New ASAH1 mutation identified in fetus with severe complications
Case report discusses need for clear diagnosis for those with genetic mutations
A novel mutation in the ASAH1 gene was identified as the cause of severe fluid buildup with swelling (hydrops fetalis) and cardiac abnormalities in an unborn fetus who later died from the complications in a recent report.
ASAH1 mutations are associated with a spectrum of different genetic rare disorders, including spinal muscular atrophy with progressive myoclonic epilepsy (SMA-PME) and Farber disease.
“Collectively, these findings provide a better understanding of ASAH1-related disorders during prenatal examination and are expected to guide accurate diagnosis as well as genetic counseling for the family,” the researchers wrote.
Moreover, “improved understanding of the disease will not only enable the identification and accurate diagnosis of more patients, but also effective management of the group.”
The report “Functional analysis of a novel splice site variant in the ASAH1 gene,” was published in Molecular Genetics & Genomic Medicine.
ASAH1 gene mutations can result in ACDase deficiency
The ASAH1 gene is responsible for producing acid ceramidase (ACDase), an enzyme that breaks down a family of molecules called ceramides. Mutations in this gene can result in an ACDase deficiency, where ceramides and related molecules build to toxic levels inside cells.
This is the cause of SMA-PME, a rare and severe form of SMA characterized by progressive muscle weakness and seizures. While cells of the brain and spinal cord are mostly affected in SMA-PME, symptoms of Farber disease involve the rest of the body and include joint tightening, hoarse voice, and failure to thrive.
To date, only around 200 people with ASAH1-associated disease have been described, about two-thirds of whom had Farber disease, according to the researchers.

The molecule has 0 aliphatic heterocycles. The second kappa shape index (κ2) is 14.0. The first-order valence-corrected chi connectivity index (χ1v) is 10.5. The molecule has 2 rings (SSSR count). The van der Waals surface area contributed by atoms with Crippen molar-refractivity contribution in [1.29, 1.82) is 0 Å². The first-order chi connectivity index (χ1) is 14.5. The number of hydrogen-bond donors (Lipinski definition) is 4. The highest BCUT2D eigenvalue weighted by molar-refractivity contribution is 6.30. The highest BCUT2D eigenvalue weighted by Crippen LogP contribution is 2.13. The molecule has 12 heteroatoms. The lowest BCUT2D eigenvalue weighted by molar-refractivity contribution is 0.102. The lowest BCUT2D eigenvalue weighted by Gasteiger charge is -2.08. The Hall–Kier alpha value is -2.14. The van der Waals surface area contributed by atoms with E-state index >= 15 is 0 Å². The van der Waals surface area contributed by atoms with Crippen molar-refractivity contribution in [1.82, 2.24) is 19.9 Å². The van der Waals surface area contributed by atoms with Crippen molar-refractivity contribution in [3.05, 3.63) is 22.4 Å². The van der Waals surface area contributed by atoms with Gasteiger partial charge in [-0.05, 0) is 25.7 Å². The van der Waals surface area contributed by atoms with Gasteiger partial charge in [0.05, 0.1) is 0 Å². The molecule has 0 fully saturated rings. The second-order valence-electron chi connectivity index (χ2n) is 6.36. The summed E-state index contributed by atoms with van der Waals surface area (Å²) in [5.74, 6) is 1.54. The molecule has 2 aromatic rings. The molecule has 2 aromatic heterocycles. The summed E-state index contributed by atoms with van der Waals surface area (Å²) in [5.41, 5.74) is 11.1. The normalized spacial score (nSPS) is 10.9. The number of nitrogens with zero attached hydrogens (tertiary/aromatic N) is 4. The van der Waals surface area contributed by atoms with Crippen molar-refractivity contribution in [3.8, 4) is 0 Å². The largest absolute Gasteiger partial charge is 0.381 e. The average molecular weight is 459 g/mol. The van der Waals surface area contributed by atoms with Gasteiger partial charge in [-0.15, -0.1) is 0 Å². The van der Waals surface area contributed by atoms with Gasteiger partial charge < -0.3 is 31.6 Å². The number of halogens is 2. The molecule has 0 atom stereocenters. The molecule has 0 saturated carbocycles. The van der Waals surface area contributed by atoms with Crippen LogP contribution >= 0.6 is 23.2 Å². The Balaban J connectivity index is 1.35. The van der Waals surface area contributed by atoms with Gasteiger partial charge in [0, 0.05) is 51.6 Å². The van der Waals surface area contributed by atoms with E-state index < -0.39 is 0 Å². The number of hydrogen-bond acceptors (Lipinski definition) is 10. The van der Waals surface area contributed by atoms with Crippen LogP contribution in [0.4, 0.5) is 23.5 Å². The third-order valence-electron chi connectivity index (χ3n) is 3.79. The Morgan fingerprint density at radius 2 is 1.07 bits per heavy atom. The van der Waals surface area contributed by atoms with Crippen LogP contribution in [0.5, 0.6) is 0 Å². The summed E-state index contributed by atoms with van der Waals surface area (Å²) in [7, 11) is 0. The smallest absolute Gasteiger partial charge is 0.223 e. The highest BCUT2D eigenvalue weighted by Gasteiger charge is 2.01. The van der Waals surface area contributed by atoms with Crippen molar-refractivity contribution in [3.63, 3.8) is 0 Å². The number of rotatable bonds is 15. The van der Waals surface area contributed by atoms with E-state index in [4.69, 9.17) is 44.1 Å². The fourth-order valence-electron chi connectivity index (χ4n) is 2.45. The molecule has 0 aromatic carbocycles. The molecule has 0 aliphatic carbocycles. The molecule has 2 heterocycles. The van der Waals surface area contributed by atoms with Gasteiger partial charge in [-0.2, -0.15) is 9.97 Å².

“The diagnosis of ASAH1-related disorders is challenging mainly because of the complexity and variations in clinical symptoms,” the researchers wrote, noting some patients may experience severe manifestations and very early death, whereas others may have mild symptoms not diagnosed until adulthood.
The recent case report concerned a 29-year-old woman and her unborn child who had died in utero during the 14th week of pregnancy due to ASAH1-associated disease.
This was the woman’s fourth pregnancy, with her previous pregnancies resulting in a live birth, an induced pregnancy termination for nonmedical reasons, and another child who died in utero after 13 weeks of pregnancy and had fetal hydrops.
During a first trimester ultrasound of the latest pregnancy (13 weeks), it was found that the fetus had increased thickness in the folds of tissue at the back of the neck (nuchal folds), which is associated with fluid buildup in the area. It is particularly common with certain chromosomal abnormalities.
The fetus was found to have severe hydrops fetalis and cardiac abnormalities, but the parents elected not to pursue invasive diagnostic chromosomal testing at that time.
When they next visited the researcher’s clinic, it was found the fetus had died in utero and the pregnancy was terminated. An examination of the male fetus showed severe internal hydrops. The parents did not consent to a full autopsy, but did allow tissue collection for the purpose of genetic analyses.
Testing revealed the fetus had a novel mutation in both copies of the ASAH1 gene. Each parent, who had no symptoms, had a mutation in one copy of the gene.
The mutation, which has never before been reported, was called c.458-2A>T. Additional laboratory experiments found that the mutation caused the insertion of extra genetic material in the ASAH1 gene while also deleting another part of the gene.
Both of these genetic disruptions were predicted to stop the genetic material from being properly translated into a functional ACDase protein.
Altogether, “these findings provide new insights into additional phenotypes [clinical characteristics] and a novel … ASAH1 variant,” the researchers wrote.
The scientists emphasized that reaching a definitive diagnosis in ASAH1-associated disease is “very important,” given the spectrum of conditions, including SMA-PME, that are encompassed by that label.
Genetic testing, biochemical analyses, and other lab analyses are important for helping to make the right diagnosis, “thus aiding genetic counseling for couples who prepare for pregnancy and prenatal diagnosis for the fetuses,” the researchers wrote.